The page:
The stars last weekend


I don’t know if you were out after dark last weekend, or looked out a west-facing window.  If not, you missed quite a show.  The very young crescent moon, Venus, and Jupiter were all together in the western sky shortly after sunset.  On Friday it was (top to bottom) Jupiter-Venus-moon, in a long curving line; then, on Saturday night, the moon and Venus were making out, right next to each other, with Jupiter looking on from above; Sunday evening, it was moon and Jupiter, with Venus glaring down below; on Monday, another long curve, top to bottom Moon-Jupiter-Venus.  (Mercury was supposedly down there somewhere, but, as I’ve noted before, I am evidently destined never to see Mercury.)



It was beautiful, and scary, and brilliant.  I actually took pictures of it, and if you’ve ever tried to take pictures of the moon or stars, you’ll know that the photos usually don’t turn out.  You can see in the photo above how bright the conjunction was, and how remarkably beautiful.



It’s a cosmic optical illusion.  The moon is only a quarter of a million miles away. Venus is – what? – maybe thirty million miles away.  Jupiter is hundreds of millions of miles away.  But they all happened to be in the same line of sight at the same time .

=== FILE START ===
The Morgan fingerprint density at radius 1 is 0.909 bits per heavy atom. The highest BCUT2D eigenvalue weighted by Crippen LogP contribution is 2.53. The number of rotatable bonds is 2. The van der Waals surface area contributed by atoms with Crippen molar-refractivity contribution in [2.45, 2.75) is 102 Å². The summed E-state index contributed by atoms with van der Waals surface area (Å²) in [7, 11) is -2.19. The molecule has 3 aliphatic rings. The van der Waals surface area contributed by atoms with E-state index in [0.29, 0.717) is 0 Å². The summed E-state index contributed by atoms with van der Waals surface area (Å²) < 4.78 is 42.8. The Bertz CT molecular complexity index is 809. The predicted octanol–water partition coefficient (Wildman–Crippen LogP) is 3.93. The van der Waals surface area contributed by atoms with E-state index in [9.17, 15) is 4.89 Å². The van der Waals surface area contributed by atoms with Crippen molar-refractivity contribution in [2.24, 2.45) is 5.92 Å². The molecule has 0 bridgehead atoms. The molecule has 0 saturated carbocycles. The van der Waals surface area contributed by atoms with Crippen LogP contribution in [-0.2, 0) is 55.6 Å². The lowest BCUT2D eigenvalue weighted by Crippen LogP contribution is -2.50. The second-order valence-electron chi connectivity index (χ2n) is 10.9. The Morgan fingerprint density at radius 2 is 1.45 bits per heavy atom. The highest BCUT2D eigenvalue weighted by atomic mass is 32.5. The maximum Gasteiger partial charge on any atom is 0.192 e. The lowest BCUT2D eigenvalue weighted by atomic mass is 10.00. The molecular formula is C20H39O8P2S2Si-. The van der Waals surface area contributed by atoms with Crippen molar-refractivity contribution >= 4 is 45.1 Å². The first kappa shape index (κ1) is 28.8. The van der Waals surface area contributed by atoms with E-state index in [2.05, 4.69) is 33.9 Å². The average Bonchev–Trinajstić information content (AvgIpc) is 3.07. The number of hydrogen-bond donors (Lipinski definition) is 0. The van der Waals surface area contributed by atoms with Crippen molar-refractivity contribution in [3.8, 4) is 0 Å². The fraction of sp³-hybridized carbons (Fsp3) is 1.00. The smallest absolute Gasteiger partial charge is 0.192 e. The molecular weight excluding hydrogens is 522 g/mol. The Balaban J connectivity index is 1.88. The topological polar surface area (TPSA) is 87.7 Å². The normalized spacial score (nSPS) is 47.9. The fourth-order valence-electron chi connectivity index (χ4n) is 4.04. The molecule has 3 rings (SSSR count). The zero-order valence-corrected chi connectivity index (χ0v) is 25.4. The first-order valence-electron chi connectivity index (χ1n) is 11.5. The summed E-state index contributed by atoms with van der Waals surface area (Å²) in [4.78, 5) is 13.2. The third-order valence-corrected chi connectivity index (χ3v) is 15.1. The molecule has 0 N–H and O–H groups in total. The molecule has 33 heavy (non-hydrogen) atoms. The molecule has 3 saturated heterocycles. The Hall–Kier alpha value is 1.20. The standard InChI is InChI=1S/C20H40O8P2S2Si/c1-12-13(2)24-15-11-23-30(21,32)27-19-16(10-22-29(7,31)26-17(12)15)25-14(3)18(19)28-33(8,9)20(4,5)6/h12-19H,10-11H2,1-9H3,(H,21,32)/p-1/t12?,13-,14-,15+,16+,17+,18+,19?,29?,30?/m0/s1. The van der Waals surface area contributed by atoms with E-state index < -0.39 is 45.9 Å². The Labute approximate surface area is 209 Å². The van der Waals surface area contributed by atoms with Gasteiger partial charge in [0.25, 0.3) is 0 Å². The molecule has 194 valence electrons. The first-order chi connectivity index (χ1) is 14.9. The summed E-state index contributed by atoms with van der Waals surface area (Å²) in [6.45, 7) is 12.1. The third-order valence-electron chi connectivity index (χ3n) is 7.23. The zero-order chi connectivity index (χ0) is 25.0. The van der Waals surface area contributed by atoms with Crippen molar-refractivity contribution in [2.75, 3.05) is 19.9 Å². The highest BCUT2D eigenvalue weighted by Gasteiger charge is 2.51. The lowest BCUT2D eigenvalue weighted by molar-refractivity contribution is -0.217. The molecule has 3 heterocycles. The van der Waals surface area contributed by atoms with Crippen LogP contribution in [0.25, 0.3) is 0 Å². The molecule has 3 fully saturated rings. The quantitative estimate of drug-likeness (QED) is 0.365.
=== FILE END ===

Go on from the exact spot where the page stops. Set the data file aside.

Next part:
We were watching a game of cosmic Skee-Ball.  All these planets and moons whizzing around in our line of sight!  Beautiful, eerie, mysterious.



From Diane Ackerman’s book “The Planets: A Cosmic Pastoral,” the last few lines of “Asteroids”:



But now

                        They lumber

So wide apart

From each

To its neighbor’s


                                                                        Slant millions

                        And millions

                        Of watertight miles.

                                                            Only in the longest view

Do they graze

            Like one herd

                                                On a breathless tundra.


Expiration dates


I tend to mock expiration dates.  As Peg Bundy memorably said on the old “Married . . . With Children”: “It doesn’t say ‘Use before this date.’  It says: ‘Best if used before this date.’”



Amen to that.  I am dubious of expiration dates, because I recall things sitting in the cupboard and the fridge for literally decades back when I was a kid.  And we still used them.  And I’m still here, aren’t I?  (Maybe not in the best shape, but still.)